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Our understanding of pH regulation within red blood cells (RBCs) has been inferred mainly from indirect experiments rather than from in situ measurements of intracellular pH (pH(i)). The present work shows that carboxy-SNARF-1, a pH fluorophore, when used with confocal imaging or flow cytometry, reliably reports pH(i) in individual, human RBCs, provided intracellular fluorescence is calibrated using a 'null-point' procedure. Mean pH(i) was 7.25 in CO(2)/HCO(3)(-)-buffered medium and 7.15 in Hepes-buffered medium, and varied linearly with extracellular pH (slope of 0.77). Intrinsic (non-CO(2)/HCO(3)(-)-dependent) buffering power, estimated in the intact cell (85 mmol (l cell)(-1) (pH unit)(-1) at resting pH(i)), was somewhat higher than previous estimates from cell lysates (50-70 mmol (l cell)(-1) (pH unit)(-1)). Acute displacement of pH(i) (superfusion of weak acids/bases) triggered rapid pH(i) recovery. This was mediated via membrane Cl(-)/HCO(3)(-) exchange (the AE1 gene product), irrespective of whether recovery was from an intracellular acid or base load, and with no evident contribution from other transporters such as Na(+)/H(+) exchange. H(+)-equivalent flux through AE1 was a linear function of [H(+)](i) and reversed at resting pH(i), indicating that its activity is not allosterically regulated by pH(i), in contrast to other AE isoforms. By simultaneously monitoring pH(i) and markers of cell volume, a functional link between membrane ion transport, volume and pH(i) was demonstrated. RBC pH(i) is therefore tightly regulated via AE1 activity, but modulated during changes of cell volume. A comparable volume-pH(i) link may also be important in other cell types expressing anion exchangers. Direct measurement of pH(i) should be useful in future investigations of RBC physiology and pathology.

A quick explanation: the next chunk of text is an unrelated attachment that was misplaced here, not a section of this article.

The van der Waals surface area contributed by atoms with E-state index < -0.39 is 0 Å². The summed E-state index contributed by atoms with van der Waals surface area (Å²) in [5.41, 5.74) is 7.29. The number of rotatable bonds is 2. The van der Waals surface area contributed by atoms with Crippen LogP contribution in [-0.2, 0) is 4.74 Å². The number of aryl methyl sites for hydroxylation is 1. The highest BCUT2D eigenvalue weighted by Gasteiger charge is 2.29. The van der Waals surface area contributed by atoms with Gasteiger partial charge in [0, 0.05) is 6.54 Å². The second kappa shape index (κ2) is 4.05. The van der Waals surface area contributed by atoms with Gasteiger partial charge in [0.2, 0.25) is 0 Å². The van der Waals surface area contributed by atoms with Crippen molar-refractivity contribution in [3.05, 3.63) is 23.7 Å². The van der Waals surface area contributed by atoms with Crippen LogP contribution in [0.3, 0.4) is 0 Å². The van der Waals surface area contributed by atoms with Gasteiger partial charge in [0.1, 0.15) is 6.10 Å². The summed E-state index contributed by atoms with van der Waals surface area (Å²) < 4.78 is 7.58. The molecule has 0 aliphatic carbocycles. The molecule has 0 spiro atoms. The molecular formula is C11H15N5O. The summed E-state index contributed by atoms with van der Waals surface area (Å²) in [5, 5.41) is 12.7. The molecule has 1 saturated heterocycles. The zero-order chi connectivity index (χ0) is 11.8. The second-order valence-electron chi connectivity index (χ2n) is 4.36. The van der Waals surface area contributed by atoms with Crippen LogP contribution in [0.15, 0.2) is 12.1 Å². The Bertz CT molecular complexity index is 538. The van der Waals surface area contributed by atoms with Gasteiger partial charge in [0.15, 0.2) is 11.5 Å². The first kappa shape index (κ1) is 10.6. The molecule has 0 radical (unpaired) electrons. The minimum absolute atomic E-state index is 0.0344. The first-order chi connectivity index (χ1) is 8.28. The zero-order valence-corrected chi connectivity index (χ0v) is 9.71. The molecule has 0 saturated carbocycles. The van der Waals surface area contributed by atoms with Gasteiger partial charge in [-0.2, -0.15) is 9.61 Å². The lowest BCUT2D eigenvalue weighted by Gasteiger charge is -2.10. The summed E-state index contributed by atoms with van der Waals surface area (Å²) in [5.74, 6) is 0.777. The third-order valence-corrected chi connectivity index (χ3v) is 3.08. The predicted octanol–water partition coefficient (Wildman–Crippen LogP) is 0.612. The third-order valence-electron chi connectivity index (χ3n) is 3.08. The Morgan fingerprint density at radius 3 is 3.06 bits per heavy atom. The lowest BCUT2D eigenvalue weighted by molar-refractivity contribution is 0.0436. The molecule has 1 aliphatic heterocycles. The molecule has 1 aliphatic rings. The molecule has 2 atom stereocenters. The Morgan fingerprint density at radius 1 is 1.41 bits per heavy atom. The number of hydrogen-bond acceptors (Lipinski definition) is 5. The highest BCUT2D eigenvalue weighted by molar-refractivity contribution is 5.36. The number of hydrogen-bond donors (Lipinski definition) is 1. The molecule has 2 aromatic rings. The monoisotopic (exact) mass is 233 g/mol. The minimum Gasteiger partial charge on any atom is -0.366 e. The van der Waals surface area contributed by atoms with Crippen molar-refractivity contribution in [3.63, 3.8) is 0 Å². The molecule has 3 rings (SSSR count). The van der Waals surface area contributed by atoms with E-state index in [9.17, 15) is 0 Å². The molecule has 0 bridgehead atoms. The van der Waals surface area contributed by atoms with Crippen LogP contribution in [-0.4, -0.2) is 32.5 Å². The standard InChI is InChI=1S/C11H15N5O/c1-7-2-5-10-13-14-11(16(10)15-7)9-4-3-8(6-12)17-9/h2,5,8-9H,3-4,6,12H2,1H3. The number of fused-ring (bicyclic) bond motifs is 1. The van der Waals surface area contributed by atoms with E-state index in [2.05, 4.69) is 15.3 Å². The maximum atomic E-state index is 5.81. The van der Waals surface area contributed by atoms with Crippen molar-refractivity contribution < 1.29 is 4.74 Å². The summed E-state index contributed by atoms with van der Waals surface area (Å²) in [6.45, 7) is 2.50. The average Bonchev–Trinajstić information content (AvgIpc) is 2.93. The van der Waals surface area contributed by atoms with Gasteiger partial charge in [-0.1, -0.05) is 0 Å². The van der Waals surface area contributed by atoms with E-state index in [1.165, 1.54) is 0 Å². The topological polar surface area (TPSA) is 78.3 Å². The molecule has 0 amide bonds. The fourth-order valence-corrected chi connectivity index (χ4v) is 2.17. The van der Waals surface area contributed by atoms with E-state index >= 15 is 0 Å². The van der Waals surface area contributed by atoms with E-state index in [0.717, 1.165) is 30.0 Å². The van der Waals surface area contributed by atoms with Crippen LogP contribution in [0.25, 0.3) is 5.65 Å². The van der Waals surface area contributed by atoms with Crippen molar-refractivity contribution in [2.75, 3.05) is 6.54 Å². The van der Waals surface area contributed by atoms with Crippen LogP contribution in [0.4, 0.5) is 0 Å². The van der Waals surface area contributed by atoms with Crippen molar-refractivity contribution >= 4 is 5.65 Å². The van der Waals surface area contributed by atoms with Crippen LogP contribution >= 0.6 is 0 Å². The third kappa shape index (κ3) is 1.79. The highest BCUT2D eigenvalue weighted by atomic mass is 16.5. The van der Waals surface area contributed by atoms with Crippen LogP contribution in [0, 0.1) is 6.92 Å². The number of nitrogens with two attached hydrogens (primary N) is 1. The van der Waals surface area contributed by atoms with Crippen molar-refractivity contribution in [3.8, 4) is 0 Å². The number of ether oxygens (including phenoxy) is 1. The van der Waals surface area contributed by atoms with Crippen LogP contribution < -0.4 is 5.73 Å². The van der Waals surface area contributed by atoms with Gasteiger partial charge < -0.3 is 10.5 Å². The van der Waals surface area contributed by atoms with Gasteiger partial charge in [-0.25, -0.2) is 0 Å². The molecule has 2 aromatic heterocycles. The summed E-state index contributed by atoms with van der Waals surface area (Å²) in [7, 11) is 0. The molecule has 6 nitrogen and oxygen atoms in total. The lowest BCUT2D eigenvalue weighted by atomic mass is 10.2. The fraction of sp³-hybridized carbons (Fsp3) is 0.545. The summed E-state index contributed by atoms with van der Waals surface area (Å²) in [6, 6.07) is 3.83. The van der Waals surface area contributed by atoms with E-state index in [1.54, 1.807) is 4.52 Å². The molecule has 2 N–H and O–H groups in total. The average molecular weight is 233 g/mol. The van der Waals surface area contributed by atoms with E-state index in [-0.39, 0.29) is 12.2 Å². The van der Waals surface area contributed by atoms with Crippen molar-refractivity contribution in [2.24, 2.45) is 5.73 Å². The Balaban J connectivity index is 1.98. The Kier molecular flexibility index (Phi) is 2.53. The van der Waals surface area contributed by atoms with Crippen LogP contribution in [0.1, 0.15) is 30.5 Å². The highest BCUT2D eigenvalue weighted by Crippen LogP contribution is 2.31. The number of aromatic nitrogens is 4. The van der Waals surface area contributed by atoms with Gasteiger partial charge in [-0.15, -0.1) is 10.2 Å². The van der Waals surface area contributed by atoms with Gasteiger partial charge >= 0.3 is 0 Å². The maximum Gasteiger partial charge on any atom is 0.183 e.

Original publication

DOI

10.1113/jphysiol.2010.197392

Type

Journal article

Journal

J Physiol

Publication Date

15/12/2010

Volume

588

Pages

4995 - 5014

Keywords

Anion Exchange Protein 1, Erythrocyte, Benzopyrans, Bicarbonates, Buffers, Carbon Dioxide, Chlorides, Erythrocytes, Fluorescence, Humans, Hydrogen-Ion Concentration, Naphthols, Protons, Rhodamines